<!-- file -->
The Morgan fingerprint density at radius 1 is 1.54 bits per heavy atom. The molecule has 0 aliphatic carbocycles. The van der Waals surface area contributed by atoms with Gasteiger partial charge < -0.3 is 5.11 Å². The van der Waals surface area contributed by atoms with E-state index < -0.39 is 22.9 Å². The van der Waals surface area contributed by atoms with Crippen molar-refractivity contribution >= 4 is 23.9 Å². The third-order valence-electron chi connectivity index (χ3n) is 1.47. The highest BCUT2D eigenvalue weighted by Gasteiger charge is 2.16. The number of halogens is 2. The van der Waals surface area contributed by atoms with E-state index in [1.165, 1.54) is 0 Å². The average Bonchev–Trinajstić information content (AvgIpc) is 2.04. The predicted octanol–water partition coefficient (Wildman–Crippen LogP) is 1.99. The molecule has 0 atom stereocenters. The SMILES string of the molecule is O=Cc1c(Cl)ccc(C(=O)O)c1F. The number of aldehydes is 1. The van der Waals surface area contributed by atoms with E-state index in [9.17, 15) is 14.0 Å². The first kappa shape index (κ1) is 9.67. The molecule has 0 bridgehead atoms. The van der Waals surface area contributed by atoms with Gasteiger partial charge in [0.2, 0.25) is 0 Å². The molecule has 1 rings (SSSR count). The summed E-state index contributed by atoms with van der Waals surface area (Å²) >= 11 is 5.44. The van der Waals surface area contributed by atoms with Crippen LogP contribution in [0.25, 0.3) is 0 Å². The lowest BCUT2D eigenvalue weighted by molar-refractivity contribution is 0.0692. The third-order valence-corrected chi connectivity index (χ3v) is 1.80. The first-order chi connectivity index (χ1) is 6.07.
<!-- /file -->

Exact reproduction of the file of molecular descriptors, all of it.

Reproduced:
The Morgan fingerprint density at radius 1 is 1.54 bits per heavy atom. The molecule has 0 aliphatic carbocycles. The van der Waals surface area contributed by atoms with Gasteiger partial charge < -0.3 is 5.11 Å². The van der Waals surface area contributed by atoms with E-state index < -0.39 is 22.9 Å². The van der Waals surface area contributed by atoms with Crippen molar-refractivity contribution >= 4 is 23.9 Å². The third-order valence-electron chi connectivity index (χ3n) is 1.47. The highest BCUT2D eigenvalue weighted by Gasteiger charge is 2.16. The number of halogens is 2. The van der Waals surface area contributed by atoms with E-state index in [1.165, 1.54) is 0 Å². The average Bonchev–Trinajstić information content (AvgIpc) is 2.04. The predicted octanol–water partition coefficient (Wildman–Crippen LogP) is 1.99. The molecule has 0 atom stereocenters. The SMILES string of the molecule is O=Cc1c(Cl)ccc(C(=O)O)c1F. The number of aldehydes is 1. The van der Waals surface area contributed by atoms with E-state index in [9.17, 15) is 14.0 Å². The first kappa shape index (κ1) is 9.67. The molecule has 0 bridgehead atoms. The van der Waals surface area contributed by atoms with Gasteiger partial charge in [0.2, 0.25) is 0 Å². The molecule has 1 rings (SSSR count). The summed E-state index contributed by atoms with van der Waals surface area (Å²) >= 11 is 5.44. The van der Waals surface area contributed by atoms with Crippen LogP contribution in [0.25, 0.3) is 0 Å². The lowest BCUT2D eigenvalue weighted by molar-refractivity contribution is 0.0692. The third-order valence-corrected chi connectivity index (χ3v) is 1.80. The first-order chi connectivity index (χ1) is 6.07.